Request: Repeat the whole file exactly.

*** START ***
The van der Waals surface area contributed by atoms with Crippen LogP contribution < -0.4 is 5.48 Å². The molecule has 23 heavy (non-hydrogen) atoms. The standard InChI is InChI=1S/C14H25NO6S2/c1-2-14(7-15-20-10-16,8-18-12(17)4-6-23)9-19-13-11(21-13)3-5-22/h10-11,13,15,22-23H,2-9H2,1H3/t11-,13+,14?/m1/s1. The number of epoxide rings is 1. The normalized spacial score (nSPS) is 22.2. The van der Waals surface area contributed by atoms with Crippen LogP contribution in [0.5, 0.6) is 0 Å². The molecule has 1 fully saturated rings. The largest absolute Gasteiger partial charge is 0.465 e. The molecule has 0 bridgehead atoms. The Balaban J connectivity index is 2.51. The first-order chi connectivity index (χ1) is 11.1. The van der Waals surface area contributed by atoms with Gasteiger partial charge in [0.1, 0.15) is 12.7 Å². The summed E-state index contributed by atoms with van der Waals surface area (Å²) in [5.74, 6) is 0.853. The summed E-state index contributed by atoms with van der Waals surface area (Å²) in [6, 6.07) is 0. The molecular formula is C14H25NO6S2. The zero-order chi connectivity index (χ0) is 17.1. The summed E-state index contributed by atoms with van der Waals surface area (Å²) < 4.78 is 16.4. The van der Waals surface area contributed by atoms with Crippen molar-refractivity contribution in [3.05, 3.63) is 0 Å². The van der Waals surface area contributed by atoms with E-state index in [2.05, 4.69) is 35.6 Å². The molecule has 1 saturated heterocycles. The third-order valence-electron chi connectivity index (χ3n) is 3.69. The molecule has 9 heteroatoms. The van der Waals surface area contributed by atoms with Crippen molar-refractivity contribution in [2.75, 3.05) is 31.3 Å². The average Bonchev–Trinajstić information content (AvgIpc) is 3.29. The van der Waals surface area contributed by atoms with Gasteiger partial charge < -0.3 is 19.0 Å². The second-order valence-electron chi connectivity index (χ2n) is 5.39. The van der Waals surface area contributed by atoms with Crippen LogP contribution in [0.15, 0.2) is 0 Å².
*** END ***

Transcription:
The van der Waals surface area contributed by atoms with Crippen LogP contribution < -0.4 is 5.48 Å². The molecule has 23 heavy (non-hydrogen) atoms. The standard InChI is InChI=1S/C14H25NO6S2/c1-2-14(7-15-20-10-16,8-18-12(17)4-6-23)9-19-13-11(21-13)3-5-22/h10-11,13,15,22-23H,2-9H2,1H3/t11-,13+,14?/m1/s1. The number of epoxide rings is 1. The normalized spacial score (nSPS) is 22.2. The van der Waals surface area contributed by atoms with Crippen LogP contribution in [0.5, 0.6) is 0 Å². The molecule has 1 fully saturated rings. The largest absolute Gasteiger partial charge is 0.465 e. The molecule has 0 bridgehead atoms. The Balaban J connectivity index is 2.51. The first-order chi connectivity index (χ1) is 11.1. The van der Waals surface area contributed by atoms with Gasteiger partial charge in [0.1, 0.15) is 12.7 Å². The summed E-state index contributed by atoms with van der Waals surface area (Å²) in [5.74, 6) is 0.853. The summed E-state index contributed by atoms with van der Waals surface area (Å²) in [6, 6.07) is 0. The molecular formula is C14H25NO6S2. The zero-order chi connectivity index (χ0) is 17.1. The summed E-state index contributed by atoms with van der Waals surface area (Å²) < 4.78 is 16.4. The van der Waals surface area contributed by atoms with Crippen molar-refractivity contribution in [3.05, 3.63) is 0 Å². The van der Waals surface area contributed by atoms with E-state index in [2.05, 4.69) is 35.6 Å². The molecule has 1 saturated heterocycles. The third-order valence-electron chi connectivity index (χ3n) is 3.69. The molecule has 9 heteroatoms. The van der Waals surface area contributed by atoms with Crippen molar-refractivity contribution in [2.75, 3.05) is 31.3 Å². The average Bonchev–Trinajstić information content (AvgIpc) is 3.29. The van der Waals surface area contributed by atoms with Gasteiger partial charge < -0.3 is 19.0 Å². The second-order valence-electron chi connectivity index (χ2n) is 5.39. The van der Waals surface area contributed by atoms with Crippen LogP contribution in [0.15, 0.2) is 0 Å².